Professor Mary Ann Glendon writes: At first glance, it is hard to see why these side-glances at what other countries do have provoked such alarm. True, the references have increased somewhat, but they remain rare, and no one suggests that the court has directly based any of its interpretations of the Constitution on foreign authority.
Today, Harvard Law Professor Charles Fried will appear before the Senate Judiciary Committee to testify in support of chief justice nominee John Roberts, a member of the class of ’79, regarding Roberts’ qualifications for the position. In his service as the chair of the practitioners’ reading committee, Fried examined Roberts’ previous decisions to evaluate Roberts for the Standing Committee on the Judiciary of the American Bar Association.
“People are rightly concerned that [the Supreme Court decision, in Kelo v. City of New London] will give cities license to take private homes just to make wealthy developers even wealthier. But the [Massachusetts] House bill does not respond to that fear. Instead, it identifies certain places–‘a substandard, decadent or blighted open area’–as the only […]
The following op-ed by Assistant Professor Jed Shugerman, Revisiting the Senate’s ‘nuclear’ option, originally appeared in The Boston Globe on September 12, 2005: A second opening on the Supreme Court raises the stakes for the Senate hearings and doubles the chances of the Senate going “nuclear”: The Senate Democrats filibuster, the Republicans vote to change the rules for closing debate, and the Democrats grind the Senate to a halt.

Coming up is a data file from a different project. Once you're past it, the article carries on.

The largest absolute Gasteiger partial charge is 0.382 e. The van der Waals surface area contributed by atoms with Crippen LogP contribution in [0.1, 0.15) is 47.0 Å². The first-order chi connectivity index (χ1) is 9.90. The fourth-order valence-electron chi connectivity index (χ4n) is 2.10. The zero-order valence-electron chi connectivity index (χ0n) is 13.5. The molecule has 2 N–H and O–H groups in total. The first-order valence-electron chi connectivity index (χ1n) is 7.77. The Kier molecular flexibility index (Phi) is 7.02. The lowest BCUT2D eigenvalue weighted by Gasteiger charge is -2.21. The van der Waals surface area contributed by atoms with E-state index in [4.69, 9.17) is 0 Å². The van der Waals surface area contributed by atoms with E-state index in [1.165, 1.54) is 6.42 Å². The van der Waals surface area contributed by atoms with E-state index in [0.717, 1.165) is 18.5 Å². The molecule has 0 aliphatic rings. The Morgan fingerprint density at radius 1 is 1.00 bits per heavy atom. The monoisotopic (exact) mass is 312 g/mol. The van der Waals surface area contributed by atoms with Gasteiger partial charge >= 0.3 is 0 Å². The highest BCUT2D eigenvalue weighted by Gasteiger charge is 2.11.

The following op-ed by Professor Alan Dershowitz, This time, peace may be real thing, originally appeared in the Chicago Tribune on September 9, 2005: There have been many false starts in establishing a two-state solution to the Arab-Palestinian-Israeli conflict, but this time all the basic elements appear to be in place.
The following op-ed by Professor Laurence Tribe, Gentleman of the Court, originally appeared in The New York Times on September 6, 2005: In October 1971, the White House tapped Assistant Attorney General William H. Rehnquist to respond to my critique of someone at the top of its short list for one of the two vacancies created by the nearly simultaneous resignations of two justices.
When Professor Elizabeth Bartholet ’65 spoke at a conference on international adoption in Guatemala City early this year, she addressed a room full of activists, lawyers and politicians. But at the heart of her speech, and her pro bono advocacy, are children–living in institutions or foster care around the world.
The evidence suggests that Dershowitz is not overstating the case. “Rights from Wrongs: A Secular Theory of the Origins of Rights” (Basic Books), published in November 2004, was his ninth book since the beginning of 2000–and his 19th since 1982, when Random House published his first popular book about law, “The Best Defense.”